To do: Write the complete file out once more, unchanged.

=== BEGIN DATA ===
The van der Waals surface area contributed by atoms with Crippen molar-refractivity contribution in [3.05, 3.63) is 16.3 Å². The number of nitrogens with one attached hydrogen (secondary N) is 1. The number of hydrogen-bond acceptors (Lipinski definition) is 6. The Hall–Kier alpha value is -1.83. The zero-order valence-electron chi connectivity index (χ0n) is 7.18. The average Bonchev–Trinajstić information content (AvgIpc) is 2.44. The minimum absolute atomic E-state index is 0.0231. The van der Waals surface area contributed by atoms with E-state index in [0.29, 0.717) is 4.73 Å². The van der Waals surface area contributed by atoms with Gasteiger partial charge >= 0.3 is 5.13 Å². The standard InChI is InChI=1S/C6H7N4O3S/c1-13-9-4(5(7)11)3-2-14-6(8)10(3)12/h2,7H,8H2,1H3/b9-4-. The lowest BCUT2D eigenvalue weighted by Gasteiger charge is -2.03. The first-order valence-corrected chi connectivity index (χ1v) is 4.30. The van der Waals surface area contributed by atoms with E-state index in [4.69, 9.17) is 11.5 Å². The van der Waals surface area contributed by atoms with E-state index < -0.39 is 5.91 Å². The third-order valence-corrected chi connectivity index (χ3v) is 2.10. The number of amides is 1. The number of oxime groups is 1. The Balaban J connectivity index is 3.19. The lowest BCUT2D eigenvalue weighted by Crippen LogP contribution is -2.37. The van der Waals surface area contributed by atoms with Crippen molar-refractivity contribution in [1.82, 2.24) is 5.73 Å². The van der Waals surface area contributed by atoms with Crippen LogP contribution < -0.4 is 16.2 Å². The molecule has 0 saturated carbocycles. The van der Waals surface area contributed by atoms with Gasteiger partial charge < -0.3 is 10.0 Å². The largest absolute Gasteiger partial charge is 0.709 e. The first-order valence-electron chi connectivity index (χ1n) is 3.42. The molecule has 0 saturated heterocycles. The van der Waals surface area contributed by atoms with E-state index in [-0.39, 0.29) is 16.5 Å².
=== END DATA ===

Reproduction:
The van der Waals surface area contributed by atoms with Crippen molar-refractivity contribution in [3.05, 3.63) is 16.3 Å². The number of nitrogens with one attached hydrogen (secondary N) is 1. The number of hydrogen-bond acceptors (Lipinski definition) is 6. The Hall–Kier alpha value is -1.83. The zero-order valence-electron chi connectivity index (χ0n) is 7.18. The average Bonchev–Trinajstić information content (AvgIpc) is 2.44. The minimum absolute atomic E-state index is 0.0231. The van der Waals surface area contributed by atoms with E-state index in [0.29, 0.717) is 4.73 Å². The van der Waals surface area contributed by atoms with Gasteiger partial charge >= 0.3 is 5.13 Å². The standard InChI is InChI=1S/C6H7N4O3S/c1-13-9-4(5(7)11)3-2-14-6(8)10(3)12/h2,7H,8H2,1H3/b9-4-. The lowest BCUT2D eigenvalue weighted by Gasteiger charge is -2.03. The first-order valence-corrected chi connectivity index (χ1v) is 4.30. The van der Waals surface area contributed by atoms with E-state index in [4.69, 9.17) is 11.5 Å². The van der Waals surface area contributed by atoms with E-state index < -0.39 is 5.91 Å². The third-order valence-corrected chi connectivity index (χ3v) is 2.10. The number of amides is 1. The number of oxime groups is 1. The Balaban J connectivity index is 3.19. The lowest BCUT2D eigenvalue weighted by Crippen LogP contribution is -2.37. The van der Waals surface area contributed by atoms with Crippen molar-refractivity contribution in [1.82, 2.24) is 5.73 Å². The van der Waals surface area contributed by atoms with Crippen LogP contribution < -0.4 is 16.2 Å². The molecule has 0 saturated carbocycles. The van der Waals surface area contributed by atoms with Gasteiger partial charge < -0.3 is 10.0 Å². The largest absolute Gasteiger partial charge is 0.709 e. The first-order valence-electron chi connectivity index (χ1n) is 3.42. The molecule has 0 saturated heterocycles. The van der Waals surface area contributed by atoms with E-state index in [-0.39, 0.29) is 16.5 Å².